Exposure to Secondhand Smoke Outside of a Bar and a Restaurant and Tobacco Exposure Biomarkers in Non-smokers
Gideon St.Helen, J. Thomas Bernert, Daniel B. Hall, Connie S. Sosnoff, Yang Xia, John R. Balmes, John E. Vena, Jia-Sheng Wang, Nina T. Holland, Luke P. Naeher
Background: With an increase in indoor smoking bans, many smokers smoke outside establishments and near their entrances, and this has become a public health concern.
Objectives: To characterize the exposure of non-smokers to secondhand smoke (SHS) outside a restaurant and bar in Athens, Georgia, where indoor smoking is banned, using salivary cotinine and urinary 4-(methylnitrosamino)-1-(3-pyridyl)-1-bu?tanol (NNAL).
Methods: We assigned twenty-eight subjects to outdoor patios of a restaurant and a bar and an open-air site with no smokers on three weekend days in a crossover study; subjects visited each site once and stayed for 3 hours. We collected saliva and urine samples immediately before and after visits (post-exposure) and on the following morning, and analyzed samples for cotinine and total NNAL, respectively. Regression models were fit and changes in biomarkers were contrasted between locations.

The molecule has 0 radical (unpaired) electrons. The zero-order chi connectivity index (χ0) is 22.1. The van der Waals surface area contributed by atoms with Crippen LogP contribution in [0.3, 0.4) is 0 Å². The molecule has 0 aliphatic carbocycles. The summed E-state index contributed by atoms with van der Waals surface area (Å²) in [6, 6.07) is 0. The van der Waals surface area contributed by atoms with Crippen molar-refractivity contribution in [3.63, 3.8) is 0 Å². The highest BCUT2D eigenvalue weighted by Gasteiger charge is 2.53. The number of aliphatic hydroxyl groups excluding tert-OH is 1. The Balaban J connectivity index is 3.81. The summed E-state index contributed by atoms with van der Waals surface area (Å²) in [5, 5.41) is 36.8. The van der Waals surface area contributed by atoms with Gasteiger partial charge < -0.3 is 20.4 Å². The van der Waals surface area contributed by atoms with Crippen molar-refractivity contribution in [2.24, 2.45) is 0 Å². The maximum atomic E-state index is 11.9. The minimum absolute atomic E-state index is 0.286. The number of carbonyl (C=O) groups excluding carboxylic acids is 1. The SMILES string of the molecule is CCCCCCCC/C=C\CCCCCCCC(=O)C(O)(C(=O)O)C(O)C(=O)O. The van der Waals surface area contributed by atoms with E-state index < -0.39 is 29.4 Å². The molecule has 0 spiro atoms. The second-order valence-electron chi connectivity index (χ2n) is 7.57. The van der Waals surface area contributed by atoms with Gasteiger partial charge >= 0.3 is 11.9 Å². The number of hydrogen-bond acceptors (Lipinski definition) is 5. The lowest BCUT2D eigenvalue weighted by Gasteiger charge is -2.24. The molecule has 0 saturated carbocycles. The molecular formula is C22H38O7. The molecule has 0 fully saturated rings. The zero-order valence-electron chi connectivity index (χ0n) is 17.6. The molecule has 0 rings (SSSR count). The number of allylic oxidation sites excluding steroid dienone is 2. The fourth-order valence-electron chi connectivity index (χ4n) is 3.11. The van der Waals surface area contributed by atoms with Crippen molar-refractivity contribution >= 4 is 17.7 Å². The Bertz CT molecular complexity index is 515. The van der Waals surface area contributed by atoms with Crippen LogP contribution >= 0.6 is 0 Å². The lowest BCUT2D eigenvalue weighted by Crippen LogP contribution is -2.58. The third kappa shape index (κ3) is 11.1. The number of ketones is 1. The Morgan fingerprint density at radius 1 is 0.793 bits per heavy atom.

Results: Post-exposure and pre-exposure geometric mean salivary cotinine concentrations differed by 0.115 ng/mL (95% CI: 0.105, 0.126) and 0.030 ng/mL (95% CI: 0.028, 0.031) for bar and restaurant visits, respectively. There were no significant post- and pre-exposure differences in cotinine levels after control site visits, and changes after bar and restaurant site visits were significantly different from changes after control site visits (p<0.001). Results comparing next-day and pre-exposure salivary cotinine levels were similar. Next-day creatinine-corrected urinary NNAL concentrations also were higher than pre-exposure levels following bar and restaurant visits (1.858 pg/mL 95% CI: 0.897, 3.758 and 0.615 pg/mL 95% CI: 0.210, 1.761, respectively), and were significantly different from changes following control visits (p=0.005).
Conclusion: Salivary cotinine and urinary NNAL increased significantly in non-smokers following outdoor SHS exposure, indicating that such exposures may increase risks of health effects associated with tobacco carcinogens.